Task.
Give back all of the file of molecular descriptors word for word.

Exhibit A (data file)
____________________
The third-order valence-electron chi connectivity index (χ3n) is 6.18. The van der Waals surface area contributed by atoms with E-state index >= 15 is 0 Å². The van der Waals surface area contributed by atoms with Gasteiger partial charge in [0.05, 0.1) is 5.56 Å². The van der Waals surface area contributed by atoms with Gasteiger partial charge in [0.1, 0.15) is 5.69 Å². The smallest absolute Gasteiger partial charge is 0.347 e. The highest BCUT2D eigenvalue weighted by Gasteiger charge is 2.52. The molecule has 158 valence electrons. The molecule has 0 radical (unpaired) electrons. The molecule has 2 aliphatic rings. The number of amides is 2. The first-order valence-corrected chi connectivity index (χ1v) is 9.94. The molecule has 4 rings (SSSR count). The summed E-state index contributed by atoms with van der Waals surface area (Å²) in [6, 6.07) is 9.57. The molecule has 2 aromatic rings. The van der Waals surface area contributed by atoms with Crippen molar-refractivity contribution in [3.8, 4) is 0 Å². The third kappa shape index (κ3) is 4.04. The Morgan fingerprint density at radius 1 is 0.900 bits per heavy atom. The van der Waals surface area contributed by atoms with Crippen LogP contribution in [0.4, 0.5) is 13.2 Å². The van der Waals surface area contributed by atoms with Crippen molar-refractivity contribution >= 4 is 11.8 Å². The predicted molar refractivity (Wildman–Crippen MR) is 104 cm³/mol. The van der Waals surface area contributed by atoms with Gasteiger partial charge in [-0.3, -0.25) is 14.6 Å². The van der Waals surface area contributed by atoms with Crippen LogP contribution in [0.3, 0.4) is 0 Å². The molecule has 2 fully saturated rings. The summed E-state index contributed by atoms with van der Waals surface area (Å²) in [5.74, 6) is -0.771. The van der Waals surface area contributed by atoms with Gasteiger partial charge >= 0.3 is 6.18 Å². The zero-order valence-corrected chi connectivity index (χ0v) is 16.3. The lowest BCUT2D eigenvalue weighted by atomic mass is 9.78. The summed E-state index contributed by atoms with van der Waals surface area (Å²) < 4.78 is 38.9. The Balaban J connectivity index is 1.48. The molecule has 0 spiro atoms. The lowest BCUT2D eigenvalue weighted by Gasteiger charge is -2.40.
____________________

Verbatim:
The third-order valence-electron chi connectivity index (χ3n) is 6.18. The van der Waals surface area contributed by atoms with E-state index >= 15 is 0 Å². The van der Waals surface area contributed by atoms with Gasteiger partial charge in [0.05, 0.1) is 5.56 Å². The van der Waals surface area contributed by atoms with Gasteiger partial charge in [0.1, 0.15) is 5.69 Å². The smallest absolute Gasteiger partial charge is 0.347 e. The highest BCUT2D eigenvalue weighted by Gasteiger charge is 2.52. The molecule has 158 valence electrons. The molecule has 0 radical (unpaired) electrons. The molecule has 2 aliphatic rings. The number of amides is 2. The first-order valence-corrected chi connectivity index (χ1v) is 9.94. The molecule has 4 rings (SSSR count). The summed E-state index contributed by atoms with van der Waals surface area (Å²) in [6, 6.07) is 9.57. The molecule has 2 aromatic rings. The van der Waals surface area contributed by atoms with Crippen molar-refractivity contribution in [3.8, 4) is 0 Å². The third kappa shape index (κ3) is 4.04. The Morgan fingerprint density at radius 1 is 0.900 bits per heavy atom. The van der Waals surface area contributed by atoms with Crippen LogP contribution in [0.4, 0.5) is 13.2 Å². The van der Waals surface area contributed by atoms with Crippen molar-refractivity contribution >= 4 is 11.8 Å². The predicted molar refractivity (Wildman–Crippen MR) is 104 cm³/mol. The van der Waals surface area contributed by atoms with Gasteiger partial charge in [-0.3, -0.25) is 14.6 Å². The van der Waals surface area contributed by atoms with Crippen LogP contribution in [0.3, 0.4) is 0 Å². The molecule has 2 fully saturated rings. The summed E-state index contributed by atoms with van der Waals surface area (Å²) in [5.74, 6) is -0.771. The van der Waals surface area contributed by atoms with Gasteiger partial charge >= 0.3 is 6.18 Å². The zero-order valence-corrected chi connectivity index (χ0v) is 16.3. The lowest BCUT2D eigenvalue weighted by atomic mass is 9.78. The summed E-state index contributed by atoms with van der Waals surface area (Å²) < 4.78 is 38.9. The Balaban J connectivity index is 1.48. The molecule has 0 spiro atoms. The lowest BCUT2D eigenvalue weighted by Gasteiger charge is -2.40.